Photography 101: Aperature

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What is Aperture?

In simple terms, the aperture is like the iris of the eye. The bigger it is, the more amount of light that will be let into your camera. A device called the diaphragm controls the diameter of the lens opening.

The aperture is adjusted along with the shutter speed to control the image senor's degree of exposure to light. It is also used to adjust the depth of field which is essentially how much of the subject is in focus.

A diagram of decreasing aperture sizes along with the increasing f-stop numbers
A diagram of decreasing aperture sizes along with the increasing f-stop numbers | Source

What is F-stop?

As you can see in the photo above, the f-stop number increases as the diameter of the lens decreases.

The lens aperture is referred to as an f-stop number, or the ratio or the focal length to the diameter of the lens. The bigger the number, the less light that is let into the camera.

Aperture and Exposure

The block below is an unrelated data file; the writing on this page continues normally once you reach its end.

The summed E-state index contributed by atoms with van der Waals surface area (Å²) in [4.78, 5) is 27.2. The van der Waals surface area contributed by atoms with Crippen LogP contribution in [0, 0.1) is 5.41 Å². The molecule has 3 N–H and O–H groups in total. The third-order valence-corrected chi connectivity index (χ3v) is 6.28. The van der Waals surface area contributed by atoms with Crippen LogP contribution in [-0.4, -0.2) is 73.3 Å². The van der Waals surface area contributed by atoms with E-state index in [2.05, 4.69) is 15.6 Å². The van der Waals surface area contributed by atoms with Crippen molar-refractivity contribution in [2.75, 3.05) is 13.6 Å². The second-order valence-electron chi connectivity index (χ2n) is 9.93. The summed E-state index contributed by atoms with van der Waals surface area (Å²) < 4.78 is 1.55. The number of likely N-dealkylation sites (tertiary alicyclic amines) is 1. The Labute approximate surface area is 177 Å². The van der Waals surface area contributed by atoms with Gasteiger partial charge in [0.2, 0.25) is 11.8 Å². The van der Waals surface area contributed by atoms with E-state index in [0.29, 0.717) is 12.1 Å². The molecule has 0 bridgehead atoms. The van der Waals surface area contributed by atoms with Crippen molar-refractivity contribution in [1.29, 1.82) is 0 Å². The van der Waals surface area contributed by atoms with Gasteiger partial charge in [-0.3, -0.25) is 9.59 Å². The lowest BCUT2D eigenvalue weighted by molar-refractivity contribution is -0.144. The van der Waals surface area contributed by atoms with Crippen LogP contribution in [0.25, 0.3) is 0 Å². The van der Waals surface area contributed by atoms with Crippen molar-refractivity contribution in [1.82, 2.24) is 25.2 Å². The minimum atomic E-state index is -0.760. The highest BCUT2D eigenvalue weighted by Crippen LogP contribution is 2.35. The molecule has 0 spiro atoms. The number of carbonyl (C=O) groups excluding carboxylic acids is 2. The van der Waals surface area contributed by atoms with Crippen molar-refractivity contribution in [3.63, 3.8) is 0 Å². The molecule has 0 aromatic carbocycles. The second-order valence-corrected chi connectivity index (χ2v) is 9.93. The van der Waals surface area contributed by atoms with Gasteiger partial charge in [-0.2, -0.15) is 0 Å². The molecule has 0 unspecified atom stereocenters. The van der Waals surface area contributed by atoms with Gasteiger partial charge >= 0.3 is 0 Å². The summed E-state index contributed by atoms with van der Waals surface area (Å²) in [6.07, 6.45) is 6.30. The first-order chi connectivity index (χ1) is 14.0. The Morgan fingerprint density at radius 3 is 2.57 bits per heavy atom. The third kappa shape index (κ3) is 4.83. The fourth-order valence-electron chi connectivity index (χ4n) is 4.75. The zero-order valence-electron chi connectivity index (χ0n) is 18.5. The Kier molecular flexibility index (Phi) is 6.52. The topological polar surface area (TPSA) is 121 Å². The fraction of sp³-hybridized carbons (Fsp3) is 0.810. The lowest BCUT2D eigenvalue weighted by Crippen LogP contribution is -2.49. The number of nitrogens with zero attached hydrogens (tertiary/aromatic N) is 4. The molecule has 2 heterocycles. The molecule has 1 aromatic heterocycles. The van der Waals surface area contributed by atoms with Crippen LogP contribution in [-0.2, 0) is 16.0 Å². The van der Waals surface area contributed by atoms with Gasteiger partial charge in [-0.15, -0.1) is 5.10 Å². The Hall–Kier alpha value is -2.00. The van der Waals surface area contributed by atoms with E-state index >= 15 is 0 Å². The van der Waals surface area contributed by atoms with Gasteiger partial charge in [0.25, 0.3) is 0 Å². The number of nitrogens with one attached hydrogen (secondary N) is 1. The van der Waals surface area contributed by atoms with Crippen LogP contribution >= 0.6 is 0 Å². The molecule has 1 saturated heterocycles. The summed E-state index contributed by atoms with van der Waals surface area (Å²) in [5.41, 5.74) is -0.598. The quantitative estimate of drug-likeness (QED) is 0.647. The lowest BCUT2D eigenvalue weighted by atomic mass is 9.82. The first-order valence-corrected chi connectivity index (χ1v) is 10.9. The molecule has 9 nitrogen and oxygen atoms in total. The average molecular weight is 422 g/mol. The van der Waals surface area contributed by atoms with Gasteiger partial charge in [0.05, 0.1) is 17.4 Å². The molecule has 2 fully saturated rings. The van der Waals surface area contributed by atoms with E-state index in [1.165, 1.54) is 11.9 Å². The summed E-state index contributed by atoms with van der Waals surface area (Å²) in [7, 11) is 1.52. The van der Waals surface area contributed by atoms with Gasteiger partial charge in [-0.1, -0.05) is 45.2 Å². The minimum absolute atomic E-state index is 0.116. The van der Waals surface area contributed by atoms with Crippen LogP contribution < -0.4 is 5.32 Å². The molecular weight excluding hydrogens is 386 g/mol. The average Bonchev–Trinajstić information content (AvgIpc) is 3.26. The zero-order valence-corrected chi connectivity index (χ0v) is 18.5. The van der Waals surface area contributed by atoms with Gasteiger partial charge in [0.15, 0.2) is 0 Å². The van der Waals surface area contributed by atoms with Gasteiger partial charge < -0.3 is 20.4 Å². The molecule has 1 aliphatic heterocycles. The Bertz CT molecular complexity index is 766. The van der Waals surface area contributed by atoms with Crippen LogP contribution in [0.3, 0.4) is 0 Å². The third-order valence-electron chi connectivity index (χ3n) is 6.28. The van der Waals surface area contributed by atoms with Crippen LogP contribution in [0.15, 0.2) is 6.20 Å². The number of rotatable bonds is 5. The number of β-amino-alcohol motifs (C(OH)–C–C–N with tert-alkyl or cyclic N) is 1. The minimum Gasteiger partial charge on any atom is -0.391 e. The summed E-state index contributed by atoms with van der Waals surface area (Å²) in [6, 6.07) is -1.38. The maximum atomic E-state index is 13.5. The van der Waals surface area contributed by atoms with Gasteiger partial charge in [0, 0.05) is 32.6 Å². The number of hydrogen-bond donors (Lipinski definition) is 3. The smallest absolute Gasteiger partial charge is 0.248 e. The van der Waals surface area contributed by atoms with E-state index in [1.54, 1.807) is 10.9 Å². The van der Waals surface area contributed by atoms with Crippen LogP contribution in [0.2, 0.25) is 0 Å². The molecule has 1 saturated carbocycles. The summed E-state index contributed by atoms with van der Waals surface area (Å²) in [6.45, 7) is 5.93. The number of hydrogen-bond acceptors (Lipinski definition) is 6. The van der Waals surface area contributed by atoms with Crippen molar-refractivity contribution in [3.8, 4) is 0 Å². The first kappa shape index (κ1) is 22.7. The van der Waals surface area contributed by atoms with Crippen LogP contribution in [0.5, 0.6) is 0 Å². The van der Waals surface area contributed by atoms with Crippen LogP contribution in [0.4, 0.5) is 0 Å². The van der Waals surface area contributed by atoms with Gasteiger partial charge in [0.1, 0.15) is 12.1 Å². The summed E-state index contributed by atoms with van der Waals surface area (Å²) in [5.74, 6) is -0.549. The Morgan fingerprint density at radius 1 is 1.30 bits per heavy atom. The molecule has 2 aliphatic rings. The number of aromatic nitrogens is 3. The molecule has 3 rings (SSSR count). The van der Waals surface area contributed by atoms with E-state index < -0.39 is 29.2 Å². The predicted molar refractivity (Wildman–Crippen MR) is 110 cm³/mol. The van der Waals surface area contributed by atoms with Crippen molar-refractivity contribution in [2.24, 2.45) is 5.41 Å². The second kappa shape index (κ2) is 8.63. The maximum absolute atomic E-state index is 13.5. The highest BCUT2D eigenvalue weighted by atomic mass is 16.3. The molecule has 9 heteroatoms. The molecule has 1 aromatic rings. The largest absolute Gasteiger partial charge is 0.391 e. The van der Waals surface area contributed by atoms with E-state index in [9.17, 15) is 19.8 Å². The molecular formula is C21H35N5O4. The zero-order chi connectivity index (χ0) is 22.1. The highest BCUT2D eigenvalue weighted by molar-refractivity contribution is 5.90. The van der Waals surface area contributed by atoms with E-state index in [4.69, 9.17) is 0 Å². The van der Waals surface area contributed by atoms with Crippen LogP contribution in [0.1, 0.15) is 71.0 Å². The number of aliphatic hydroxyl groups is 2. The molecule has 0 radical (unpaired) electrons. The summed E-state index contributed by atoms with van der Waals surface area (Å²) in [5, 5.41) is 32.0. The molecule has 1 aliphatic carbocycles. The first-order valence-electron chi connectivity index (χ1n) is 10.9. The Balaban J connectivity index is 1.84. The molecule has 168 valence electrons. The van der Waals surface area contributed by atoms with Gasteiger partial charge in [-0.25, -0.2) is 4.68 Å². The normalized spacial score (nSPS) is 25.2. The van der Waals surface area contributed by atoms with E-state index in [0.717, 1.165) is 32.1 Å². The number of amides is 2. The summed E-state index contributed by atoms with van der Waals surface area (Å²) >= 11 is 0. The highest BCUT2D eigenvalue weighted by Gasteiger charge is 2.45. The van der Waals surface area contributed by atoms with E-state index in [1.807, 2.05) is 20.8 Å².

The iris of the eye increases when a person is in a dark area and increases in bright areas. The aperture must be adjusted like the iris when shooting in dark or bright areas. When shooting in a dark room, you will want to set the aperture to a low f-stop so more light can enter the camera. When shooting outside in the bright sun, you will want to set the aperture to a high f-stop so too much light doesn't enter the camera and overexpose the photo.

Below is a chart that shows how aperture affect exposure.

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Aperture and Focal Length

As stated earlier, the aperture can also be used to adjust how much of your photo is in focus. The lower the f-stop, the less your photo will be in focus. Think of a portrait where the subject is in focus, but the background isn't. If your are taking a photo of a landscape, you will want to increase the focal length by increasing the f-stop. The higher the f-stop, the more that will be in focus.

Below is a chart that shows how aperture affects focal length.

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There can be a bit of a learning curve when you buy a DSLR. Your photographs can improve with enough time and practice. The easiest way to learn what you should and shouldn't do is to just go out and take pictures. Play around with the settings to see what works best.

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